Gary Langford

Riddle of the Sphinx

You don't have to dig in Egypt to ask,

what has four legs, then two legs, then three legs?

If you answer correctly you can join us.

We cherish and do small things well.

We do not tolerate protection rackets.

We do not live with hungry ghosts,

eager to supplicate our beliefs.

We are called Parrot People.

We have been builders all our lives,

perfecting laughter in brick and wood.

We are culturally ahead in what we make.

Our hard fingers move like cars.

We become rowers, who blossom on independence,

stepping out of ourselves and the Sphinx.


I remember the beast,

the one who crawls out of photos;

the one who mangles kids;

the one who took you out of school

to become a swamp mother;

the one who gave you shock treatment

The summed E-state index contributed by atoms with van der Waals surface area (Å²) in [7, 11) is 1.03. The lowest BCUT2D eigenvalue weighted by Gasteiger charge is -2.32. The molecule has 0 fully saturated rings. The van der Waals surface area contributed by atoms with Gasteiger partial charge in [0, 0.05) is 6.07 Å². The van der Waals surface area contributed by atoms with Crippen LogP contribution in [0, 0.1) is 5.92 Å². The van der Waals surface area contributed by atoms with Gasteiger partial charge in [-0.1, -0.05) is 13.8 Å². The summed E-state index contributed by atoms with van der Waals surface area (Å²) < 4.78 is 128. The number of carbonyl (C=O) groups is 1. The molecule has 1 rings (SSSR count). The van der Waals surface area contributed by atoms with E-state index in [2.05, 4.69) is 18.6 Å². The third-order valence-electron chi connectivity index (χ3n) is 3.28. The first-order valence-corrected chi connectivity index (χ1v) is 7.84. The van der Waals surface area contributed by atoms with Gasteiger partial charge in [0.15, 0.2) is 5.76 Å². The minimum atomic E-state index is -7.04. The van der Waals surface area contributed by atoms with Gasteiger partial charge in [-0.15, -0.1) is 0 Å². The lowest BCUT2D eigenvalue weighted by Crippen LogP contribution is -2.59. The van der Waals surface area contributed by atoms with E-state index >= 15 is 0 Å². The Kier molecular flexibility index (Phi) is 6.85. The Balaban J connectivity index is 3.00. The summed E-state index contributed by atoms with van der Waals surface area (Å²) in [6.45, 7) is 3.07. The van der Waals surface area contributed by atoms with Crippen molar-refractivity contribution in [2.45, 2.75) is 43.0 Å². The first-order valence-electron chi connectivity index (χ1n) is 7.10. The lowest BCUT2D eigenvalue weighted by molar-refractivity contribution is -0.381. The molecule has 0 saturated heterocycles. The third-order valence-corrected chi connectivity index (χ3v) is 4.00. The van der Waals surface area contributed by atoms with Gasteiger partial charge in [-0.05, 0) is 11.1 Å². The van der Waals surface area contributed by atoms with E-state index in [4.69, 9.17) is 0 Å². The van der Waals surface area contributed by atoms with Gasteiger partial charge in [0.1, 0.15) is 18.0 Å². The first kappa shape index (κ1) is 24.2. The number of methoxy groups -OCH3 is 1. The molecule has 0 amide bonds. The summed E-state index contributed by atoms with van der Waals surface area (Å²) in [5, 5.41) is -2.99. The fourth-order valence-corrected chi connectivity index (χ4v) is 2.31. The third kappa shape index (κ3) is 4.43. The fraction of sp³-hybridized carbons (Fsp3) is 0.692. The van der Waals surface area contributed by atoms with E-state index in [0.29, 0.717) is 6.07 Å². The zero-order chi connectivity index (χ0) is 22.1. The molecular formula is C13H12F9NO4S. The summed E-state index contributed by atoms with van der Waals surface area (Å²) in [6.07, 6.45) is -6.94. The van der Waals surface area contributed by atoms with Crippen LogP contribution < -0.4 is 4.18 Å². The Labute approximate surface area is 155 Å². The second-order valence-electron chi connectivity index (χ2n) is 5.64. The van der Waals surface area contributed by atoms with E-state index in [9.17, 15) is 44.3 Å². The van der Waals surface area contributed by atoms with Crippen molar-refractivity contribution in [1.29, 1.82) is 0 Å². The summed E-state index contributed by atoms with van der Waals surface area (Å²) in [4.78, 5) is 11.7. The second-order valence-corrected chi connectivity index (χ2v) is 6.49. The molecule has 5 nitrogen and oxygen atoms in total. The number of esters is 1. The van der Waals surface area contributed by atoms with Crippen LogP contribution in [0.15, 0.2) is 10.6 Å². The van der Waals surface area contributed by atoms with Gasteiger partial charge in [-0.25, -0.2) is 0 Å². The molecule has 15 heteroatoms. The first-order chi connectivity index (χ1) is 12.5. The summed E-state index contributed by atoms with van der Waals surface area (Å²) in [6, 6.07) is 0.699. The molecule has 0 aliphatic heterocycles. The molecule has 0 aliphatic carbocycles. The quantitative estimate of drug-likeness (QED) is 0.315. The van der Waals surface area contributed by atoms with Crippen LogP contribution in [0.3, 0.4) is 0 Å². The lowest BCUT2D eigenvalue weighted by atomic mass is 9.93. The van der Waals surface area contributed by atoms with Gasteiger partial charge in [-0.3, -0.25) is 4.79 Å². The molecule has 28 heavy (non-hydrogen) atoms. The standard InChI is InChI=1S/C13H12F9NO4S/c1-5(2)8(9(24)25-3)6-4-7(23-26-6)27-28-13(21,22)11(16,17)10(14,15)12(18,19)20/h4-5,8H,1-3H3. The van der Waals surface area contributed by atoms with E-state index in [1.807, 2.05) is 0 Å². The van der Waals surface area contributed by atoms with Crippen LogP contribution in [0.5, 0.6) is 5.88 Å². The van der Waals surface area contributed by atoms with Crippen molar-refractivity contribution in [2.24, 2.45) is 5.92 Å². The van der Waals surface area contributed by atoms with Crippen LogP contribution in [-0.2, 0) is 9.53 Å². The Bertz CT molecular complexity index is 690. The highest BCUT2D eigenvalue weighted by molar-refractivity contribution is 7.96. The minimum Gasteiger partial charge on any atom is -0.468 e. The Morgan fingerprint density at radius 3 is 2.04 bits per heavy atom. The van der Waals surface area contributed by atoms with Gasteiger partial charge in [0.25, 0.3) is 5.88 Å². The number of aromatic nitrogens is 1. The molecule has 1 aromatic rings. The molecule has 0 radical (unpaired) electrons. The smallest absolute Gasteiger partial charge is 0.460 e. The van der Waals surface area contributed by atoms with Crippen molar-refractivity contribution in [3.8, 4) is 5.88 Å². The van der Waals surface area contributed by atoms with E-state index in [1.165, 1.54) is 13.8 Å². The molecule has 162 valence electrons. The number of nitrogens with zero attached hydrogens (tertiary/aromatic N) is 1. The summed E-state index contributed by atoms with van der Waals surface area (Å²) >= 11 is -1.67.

for post-natal depression;

the one who tapped at the window

when you were alone,

singing, knickknack paddywhack,

give the beast a bone;

the one who laughed and grinned

as you looked in the mirror

to see the beast within.

Time's Seat

The current sings grandly, as the day's chorus.

Water rows down the streets of each other,

soaking the Christian's clothes; the shoes buckle,

without anger fitting time's feet.

We cannot dig ourselves out, sleepless nights,

stars imploding in the sky, more conscious,

more vibrant in the season's merge,

just as we do in the earth's arms.

Ghostly feet drum over our heads.

We learn to hold on to our thoughts,

as calm as the sky's final tilt,

as truly spoken as the universal mind.

We discover eternity lies beyond all,

the emperor on time's seat.


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